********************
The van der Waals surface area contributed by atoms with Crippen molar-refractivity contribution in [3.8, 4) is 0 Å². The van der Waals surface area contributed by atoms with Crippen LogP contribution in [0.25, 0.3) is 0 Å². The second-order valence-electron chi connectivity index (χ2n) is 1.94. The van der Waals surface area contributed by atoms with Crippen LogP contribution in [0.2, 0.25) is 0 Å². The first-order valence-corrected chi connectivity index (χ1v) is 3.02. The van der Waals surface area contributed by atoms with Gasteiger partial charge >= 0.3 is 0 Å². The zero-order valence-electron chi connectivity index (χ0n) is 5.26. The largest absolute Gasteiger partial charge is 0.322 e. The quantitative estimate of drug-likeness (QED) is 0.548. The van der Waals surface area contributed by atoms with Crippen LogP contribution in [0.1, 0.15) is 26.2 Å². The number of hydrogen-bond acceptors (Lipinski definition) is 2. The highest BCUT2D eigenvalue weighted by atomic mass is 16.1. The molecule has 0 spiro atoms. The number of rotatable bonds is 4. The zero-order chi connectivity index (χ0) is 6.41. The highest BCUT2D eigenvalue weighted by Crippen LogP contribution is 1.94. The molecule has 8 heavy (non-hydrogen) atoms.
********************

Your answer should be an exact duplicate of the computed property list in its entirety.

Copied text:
The van der Waals surface area contributed by atoms with Crippen molar-refractivity contribution in [3.8, 4) is 0 Å². The van der Waals surface area contributed by atoms with Crippen LogP contribution in [0.25, 0.3) is 0 Å². The second-order valence-electron chi connectivity index (χ2n) is 1.94. The van der Waals surface area contributed by atoms with Crippen LogP contribution in [0.2, 0.25) is 0 Å². The first-order valence-corrected chi connectivity index (χ1v) is 3.02. The van der Waals surface area contributed by atoms with Gasteiger partial charge >= 0.3 is 0 Å². The zero-order valence-electron chi connectivity index (χ0n) is 5.26. The largest absolute Gasteiger partial charge is 0.322 e. The quantitative estimate of drug-likeness (QED) is 0.548. The van der Waals surface area contributed by atoms with Crippen LogP contribution in [0.1, 0.15) is 26.2 Å². The number of hydrogen-bond acceptors (Lipinski definition) is 2. The highest BCUT2D eigenvalue weighted by atomic mass is 16.1. The molecule has 0 spiro atoms. The number of rotatable bonds is 4. The zero-order chi connectivity index (χ0) is 6.41. The highest BCUT2D eigenvalue weighted by Crippen LogP contribution is 1.94. The molecule has 8 heavy (non-hydrogen) atoms.